Ahead of the Olympics, the UK’s Civil Aviation Authority was expecting upwards of 10,000 flights by general aviation aircraft – that is, anything from hang gliders to transatlantic private jets – during the busy games period.
The authorities prepared by asking ACL, the country’s co-ordinator of airport take-off and landing slots, to take management of 40 air fields in the south-east of England (some critics argued this was going overboard). And they demanded that people entering the games’ restricted airspace on private aircraft receive security clearance before take-off.
But the numbers so far suggest any influx of Olympic private flyers is merely making up for others avoiding London. ACL reports that 7,400 of the general aviation slots have been booked for the period between July 21st and August 15th – just a few hundred more movements than in a normal year.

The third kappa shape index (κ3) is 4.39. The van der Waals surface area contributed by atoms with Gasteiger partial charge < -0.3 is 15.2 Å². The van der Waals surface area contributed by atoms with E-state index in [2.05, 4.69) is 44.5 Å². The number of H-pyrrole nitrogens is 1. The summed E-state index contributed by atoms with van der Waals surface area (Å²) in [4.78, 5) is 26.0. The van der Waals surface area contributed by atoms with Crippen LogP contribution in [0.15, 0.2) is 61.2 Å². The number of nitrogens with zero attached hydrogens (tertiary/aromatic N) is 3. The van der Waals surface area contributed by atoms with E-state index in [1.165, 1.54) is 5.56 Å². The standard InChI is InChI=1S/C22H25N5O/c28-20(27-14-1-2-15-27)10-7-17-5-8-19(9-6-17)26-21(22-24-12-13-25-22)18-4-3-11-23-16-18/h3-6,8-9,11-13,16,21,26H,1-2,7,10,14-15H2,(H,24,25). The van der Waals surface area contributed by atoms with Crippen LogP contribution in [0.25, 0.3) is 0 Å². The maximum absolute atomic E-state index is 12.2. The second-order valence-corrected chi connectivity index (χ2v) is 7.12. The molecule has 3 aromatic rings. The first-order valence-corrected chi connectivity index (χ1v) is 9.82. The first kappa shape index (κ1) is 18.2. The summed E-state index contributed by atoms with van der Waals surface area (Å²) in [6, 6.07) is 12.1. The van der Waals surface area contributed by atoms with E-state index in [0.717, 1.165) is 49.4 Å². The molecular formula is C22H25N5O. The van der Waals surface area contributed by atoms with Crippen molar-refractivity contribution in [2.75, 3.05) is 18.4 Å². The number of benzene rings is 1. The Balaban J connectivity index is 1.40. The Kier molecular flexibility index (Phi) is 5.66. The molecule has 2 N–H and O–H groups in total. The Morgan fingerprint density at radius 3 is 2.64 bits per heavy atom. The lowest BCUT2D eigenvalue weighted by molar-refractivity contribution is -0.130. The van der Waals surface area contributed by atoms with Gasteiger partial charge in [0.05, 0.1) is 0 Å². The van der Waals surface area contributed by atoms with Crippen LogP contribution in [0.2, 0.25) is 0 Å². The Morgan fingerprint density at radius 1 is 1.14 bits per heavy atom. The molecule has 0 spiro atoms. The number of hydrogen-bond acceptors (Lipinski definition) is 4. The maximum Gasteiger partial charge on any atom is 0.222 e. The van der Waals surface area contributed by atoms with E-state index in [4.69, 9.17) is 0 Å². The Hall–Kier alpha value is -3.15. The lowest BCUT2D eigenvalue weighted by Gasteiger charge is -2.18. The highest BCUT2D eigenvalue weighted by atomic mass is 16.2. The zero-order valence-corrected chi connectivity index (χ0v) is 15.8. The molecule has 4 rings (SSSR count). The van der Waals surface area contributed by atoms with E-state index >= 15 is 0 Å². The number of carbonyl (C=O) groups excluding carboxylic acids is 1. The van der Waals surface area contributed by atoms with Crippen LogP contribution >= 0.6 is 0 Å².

“It’s looking busy but manageable,” says a spokesman for the CAA.
Darren Grover, chief operating officer at London City Airport, has seen the trend on the ground. The airport lies just four miles from the Olympic park and within a few javelin throws of the ExCel Centre, where, Mr Grover points out, Team GB has won many of its medals. (ExCel hosts boxing, judo, wrestling, fencing, taekwondo, weightlifting and table tennis.)